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10 Common Spiders in Montana (Pictures & Facts)

Montana is known for its natural beauty and is home to many state and national parks. Many types of wildlife thrive in Montana, including common spiders. You can spot all kinds of arachnids throughout the state, including large spiders, small spiders, and spiders that have some unusual habits.

Not only can you find spiders in the great outdoors, but there are also lots of spiders that can be seen inside homes! Whether you’re indoors or outdoors, these are some of the spiders you’re most likely to spot in The Treasure State.

10 Common Spiders in Montana

What kinds of spiders can you find in Montana? These 10 arachnids are some of the most common spiders in the state.

1. Southern Black Widows

Southern black widow on its web
Southern black widow on its web | Image by Marcelo Souza from Pixabay

Scientific Name: Latrodectus mactans

This spider is a deep black color with red markings that look like an hourglass. It strongly prefers outdoor habitats, such as tree stumps and wood piles, but can sometimes be seen in garages and sheds.

The black widow loves to eat fire ants, but it feeds on many other insects as well, like woodlice and mosquitoes. Not only is the southern black widow the most venomous spider in Montana, but it’s the only common spider in the state with venom that’s harmful to humans.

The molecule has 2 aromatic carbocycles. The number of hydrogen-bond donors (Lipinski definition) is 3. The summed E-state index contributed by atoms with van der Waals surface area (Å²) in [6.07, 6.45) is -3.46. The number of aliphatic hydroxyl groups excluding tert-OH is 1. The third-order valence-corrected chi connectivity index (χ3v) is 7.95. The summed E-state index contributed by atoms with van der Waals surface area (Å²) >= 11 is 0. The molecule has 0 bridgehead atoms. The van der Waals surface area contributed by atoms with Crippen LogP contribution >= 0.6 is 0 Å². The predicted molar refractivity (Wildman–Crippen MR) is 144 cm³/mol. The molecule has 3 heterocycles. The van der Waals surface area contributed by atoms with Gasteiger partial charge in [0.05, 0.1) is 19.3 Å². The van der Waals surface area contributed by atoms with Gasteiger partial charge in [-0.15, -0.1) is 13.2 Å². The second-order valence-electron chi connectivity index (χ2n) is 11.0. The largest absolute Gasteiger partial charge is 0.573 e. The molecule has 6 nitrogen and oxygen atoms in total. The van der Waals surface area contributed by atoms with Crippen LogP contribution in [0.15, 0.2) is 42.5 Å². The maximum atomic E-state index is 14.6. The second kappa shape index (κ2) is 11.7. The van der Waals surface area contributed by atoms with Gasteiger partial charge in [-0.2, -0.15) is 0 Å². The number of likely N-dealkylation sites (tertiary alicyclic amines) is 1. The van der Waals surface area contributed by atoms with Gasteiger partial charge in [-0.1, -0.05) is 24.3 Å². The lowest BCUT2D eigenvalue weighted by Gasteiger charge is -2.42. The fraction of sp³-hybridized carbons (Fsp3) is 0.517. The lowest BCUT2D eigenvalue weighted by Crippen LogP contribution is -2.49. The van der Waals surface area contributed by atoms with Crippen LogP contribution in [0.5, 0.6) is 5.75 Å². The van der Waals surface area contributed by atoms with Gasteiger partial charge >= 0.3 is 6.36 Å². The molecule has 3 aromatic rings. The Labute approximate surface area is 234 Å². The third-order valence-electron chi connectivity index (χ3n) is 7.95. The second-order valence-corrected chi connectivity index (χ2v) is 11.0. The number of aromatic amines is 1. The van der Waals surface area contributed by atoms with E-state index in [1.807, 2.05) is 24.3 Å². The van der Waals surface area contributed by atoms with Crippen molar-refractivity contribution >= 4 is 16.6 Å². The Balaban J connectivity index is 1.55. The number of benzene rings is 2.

While bites are rarely fatal, they can cause severe symptoms, including stiff muscles, nausea, and difficulty breathing. These spiders sometimes hide in shoes, so it’s smart to shake your shoes before you put them on.

2. Orb Weavers

An orb-weaver spider
An orb-weaver spider by Brett Hondow from Pixabay

Scientific Name: Araneidae

Orb weavers are a large family of spiders that spin spiral-shaped webs. Many species are common in Montana, including star-bellied orb weavers, marbled orb weavers, cat-faced spiders, and shamrock spiders. You’re most likely to see these spiders in fields, forests, and in backyard gardens.

Female orb weavers tend to be much larger than males. For example, female star-bellied orb weavers are usually between 0.27 and 0.59 in, while males can be anywhere from 0.19 – 0.31 in. Some species, like the marbled orb weaver, have bright colors and distinctive patterns.

3. Candy-Striped Spiders

Candy-striped spider
Candy-striped spider | image by keith gallie via Flickr | CC BY-SA 2.0

Scientific Name: Enoplognatha ovata

Even though this spider is native to Europe, it’s been introduced to many parts of North America, including Montana. True to its name, these spiders usually have stripes across their abdomens. It’s drawn to grassy environments and is frequently seen in backyards and gardens.